the horse’s mouth itself, Richard Scudamore:
            “It’s my fourteenth
year of answering this question. The answer is still ‘no’,” he said. Our rules
say it’s only clubs from England
and Wales
that can play here and I don’t see that ever changing. Quite a lot of clubs in
the world would like to play in the English Premier League. There have been
clubs from other European leagues as well as the Scots who have approached us.
It’s all very flattering but it’s not simply going to happen.”
Looking at the above, the case
against moving to England
is strong. While UEFA and FIFA will not stand in the way of such a move, most
of the national associations themselves will. While individuals in England such as
Phil Gartside are proponents of the concept, and Wenger and Redknapp would
welcome it, the greater numbers and powers-that-be have stonewalled it 100%.
However, with the Conference now apparently opening their minds (and wallets)
to the idea, it is possible. If not probable.
So we turn our attention to this
so-called Atlantic League. In terms of encouragement no one has said ‘no’ to
it. Given it does not exist, there is no one to say Rangers and Celtic cannot
sign up to it. It would be a tabula rasa,
for you David Hume fans out there. For everyone else, it would be a clean
slate. A new beginning and an all-new tournament.
It would also be a very healthy
level of competition and over time would build up significant sponsorship deals
and become financially a pretty strong league indeed.
However, the above is slightly
conjecture given the proposals barely exist and the entire idea is bordering on
fairy dust at this point in time. As such, let us expose the vast problems with
an ‘Atlantic League’.
The first big one is it will 100%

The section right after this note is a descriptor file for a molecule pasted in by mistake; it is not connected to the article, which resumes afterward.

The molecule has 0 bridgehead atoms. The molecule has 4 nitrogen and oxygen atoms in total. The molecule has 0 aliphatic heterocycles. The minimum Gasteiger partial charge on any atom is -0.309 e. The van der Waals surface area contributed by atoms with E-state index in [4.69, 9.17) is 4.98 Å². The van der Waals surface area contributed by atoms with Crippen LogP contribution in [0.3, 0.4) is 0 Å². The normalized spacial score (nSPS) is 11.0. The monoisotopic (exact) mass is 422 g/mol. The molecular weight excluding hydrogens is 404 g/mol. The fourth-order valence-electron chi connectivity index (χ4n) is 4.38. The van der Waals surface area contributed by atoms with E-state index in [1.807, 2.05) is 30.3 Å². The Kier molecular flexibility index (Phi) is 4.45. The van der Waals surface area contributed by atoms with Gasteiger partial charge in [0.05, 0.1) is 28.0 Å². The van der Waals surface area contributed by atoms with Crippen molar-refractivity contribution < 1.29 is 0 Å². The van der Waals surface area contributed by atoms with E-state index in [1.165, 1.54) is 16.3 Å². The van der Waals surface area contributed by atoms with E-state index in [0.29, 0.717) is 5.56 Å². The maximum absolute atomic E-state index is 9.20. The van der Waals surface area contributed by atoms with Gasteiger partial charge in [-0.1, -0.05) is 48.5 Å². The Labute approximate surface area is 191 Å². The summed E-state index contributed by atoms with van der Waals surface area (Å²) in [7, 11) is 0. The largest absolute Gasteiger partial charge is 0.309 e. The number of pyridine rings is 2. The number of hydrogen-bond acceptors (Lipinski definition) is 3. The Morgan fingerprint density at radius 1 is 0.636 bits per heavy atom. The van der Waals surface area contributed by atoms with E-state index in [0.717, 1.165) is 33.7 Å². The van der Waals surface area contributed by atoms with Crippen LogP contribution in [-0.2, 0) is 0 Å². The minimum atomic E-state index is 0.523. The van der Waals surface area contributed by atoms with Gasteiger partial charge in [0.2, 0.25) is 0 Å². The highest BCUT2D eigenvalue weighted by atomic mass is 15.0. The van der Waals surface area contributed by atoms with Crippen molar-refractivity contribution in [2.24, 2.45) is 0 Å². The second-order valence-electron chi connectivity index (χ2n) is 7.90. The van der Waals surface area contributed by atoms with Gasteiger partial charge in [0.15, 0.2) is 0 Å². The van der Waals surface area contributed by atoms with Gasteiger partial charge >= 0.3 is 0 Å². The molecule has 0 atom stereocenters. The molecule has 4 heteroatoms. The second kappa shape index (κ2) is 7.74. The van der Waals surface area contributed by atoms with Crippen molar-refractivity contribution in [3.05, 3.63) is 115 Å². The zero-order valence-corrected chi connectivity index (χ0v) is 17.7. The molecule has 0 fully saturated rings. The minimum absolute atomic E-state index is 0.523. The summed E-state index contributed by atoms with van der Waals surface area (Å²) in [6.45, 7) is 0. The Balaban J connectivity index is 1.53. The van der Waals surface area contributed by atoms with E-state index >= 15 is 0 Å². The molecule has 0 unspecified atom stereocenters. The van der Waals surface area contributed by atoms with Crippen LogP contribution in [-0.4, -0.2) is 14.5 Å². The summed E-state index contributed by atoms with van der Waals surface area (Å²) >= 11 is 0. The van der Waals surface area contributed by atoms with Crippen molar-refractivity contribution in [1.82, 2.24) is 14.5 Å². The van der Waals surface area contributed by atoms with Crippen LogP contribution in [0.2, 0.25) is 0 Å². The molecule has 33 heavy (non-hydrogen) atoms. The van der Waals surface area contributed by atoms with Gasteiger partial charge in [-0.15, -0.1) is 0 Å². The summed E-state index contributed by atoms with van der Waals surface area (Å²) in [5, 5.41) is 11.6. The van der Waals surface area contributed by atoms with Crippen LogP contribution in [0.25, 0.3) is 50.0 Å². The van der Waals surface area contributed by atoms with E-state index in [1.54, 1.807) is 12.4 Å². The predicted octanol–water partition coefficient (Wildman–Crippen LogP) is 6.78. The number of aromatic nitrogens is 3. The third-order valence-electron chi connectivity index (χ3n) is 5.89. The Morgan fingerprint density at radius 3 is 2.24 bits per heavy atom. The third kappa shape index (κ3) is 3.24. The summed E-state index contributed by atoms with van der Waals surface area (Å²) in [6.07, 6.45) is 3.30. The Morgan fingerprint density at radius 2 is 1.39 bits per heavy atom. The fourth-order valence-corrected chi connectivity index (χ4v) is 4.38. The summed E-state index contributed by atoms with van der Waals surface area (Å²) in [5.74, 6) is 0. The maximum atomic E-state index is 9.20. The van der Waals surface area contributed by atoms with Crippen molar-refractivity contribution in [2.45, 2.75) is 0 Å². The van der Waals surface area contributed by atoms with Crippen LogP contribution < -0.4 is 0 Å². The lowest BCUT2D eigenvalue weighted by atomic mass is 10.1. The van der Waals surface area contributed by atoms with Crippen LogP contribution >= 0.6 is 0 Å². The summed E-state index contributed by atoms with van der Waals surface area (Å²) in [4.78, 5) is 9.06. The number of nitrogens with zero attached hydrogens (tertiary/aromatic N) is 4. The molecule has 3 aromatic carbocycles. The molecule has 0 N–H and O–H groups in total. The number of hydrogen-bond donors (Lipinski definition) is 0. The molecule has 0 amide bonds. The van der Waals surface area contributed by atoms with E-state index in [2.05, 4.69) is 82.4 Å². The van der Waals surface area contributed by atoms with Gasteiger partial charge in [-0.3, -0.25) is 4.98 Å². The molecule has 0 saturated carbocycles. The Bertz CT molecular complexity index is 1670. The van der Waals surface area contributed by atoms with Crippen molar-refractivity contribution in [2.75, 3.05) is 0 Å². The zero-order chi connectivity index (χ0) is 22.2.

eliminate all participating teams from both the Europa League and, more
lucratively, the Champions League. If a cross-continental league is set up
outwith UEFA’s jurisdiction, it will have no ultimate EL or CL qualification
prize at the end of it. For a league to have CL or EL slots, it has to be a
UEFA-approved one, and the Atlantic League is anything but.
Ultimately the only prize would
be winning it. Coming second would have no reward at all. No incentive
whatsoever. No EL or CL qualifying slots.
When this idea was first mooted
over a decade ago, UEFA spokesman Mike Lee said:
            “If they want to
break away clearly they have the right to do that, but they wouldn’t obviously
be eligible to play in our competitions. We don’t think it’s a very sensible
way forward.”
In 2009 however, Dutch FA supremo
Michael van Praag, who is a leading member of UEFA’s executive committee said:
            “There was no way we could push that
through because UEFA at that time were conservative and full of fear. Now I am
part of UEFA myself and, for this course, I can begin the lobby. It makes sense
to start the lobbying now.”
Problem is that was almost 4
years ago and absolutely no ground has been covered in persuading UEFA to
sanction the concept. So it remains in limbo in that context.
Another massive problem is the
simple issue of cost, that is, the cost to supporters. It is one thing to have
maybe 3 or so expensive trips to the continent to support your side in the CL
or EL for the away fixtures, but in a 40-match league that suddenly becomes 20
trips. With the global economy in meltdown and personal wealth being massively
reduced, trips around Europe on a bi-weekly
basis are simply not feasible. This means a loss of revenue for home teams who would
receive considerably less visiting supporters than domestic leagues do.
Recall that solitary Udinese fan
who proudly supported his side in Genoa
against Sampdoria on his tod? That would become a regular thing with away trips
simply financially impossible for the vast, vast majority of travelling fans.
Most matches in the Atlantic
League would be home supported and that would be about it.
The whole thing is starting to
get tedious. With Brian Lee giving fans potentially false hope about now
inducting Rangers into the Conference after previously stating on record its
impossibility, it is only going to get messy.
I hope something can be done, and
a unlikely deal can be reached, but unless massive loopholes are overcome
Rangers will almost certainly be stuck in Scotland.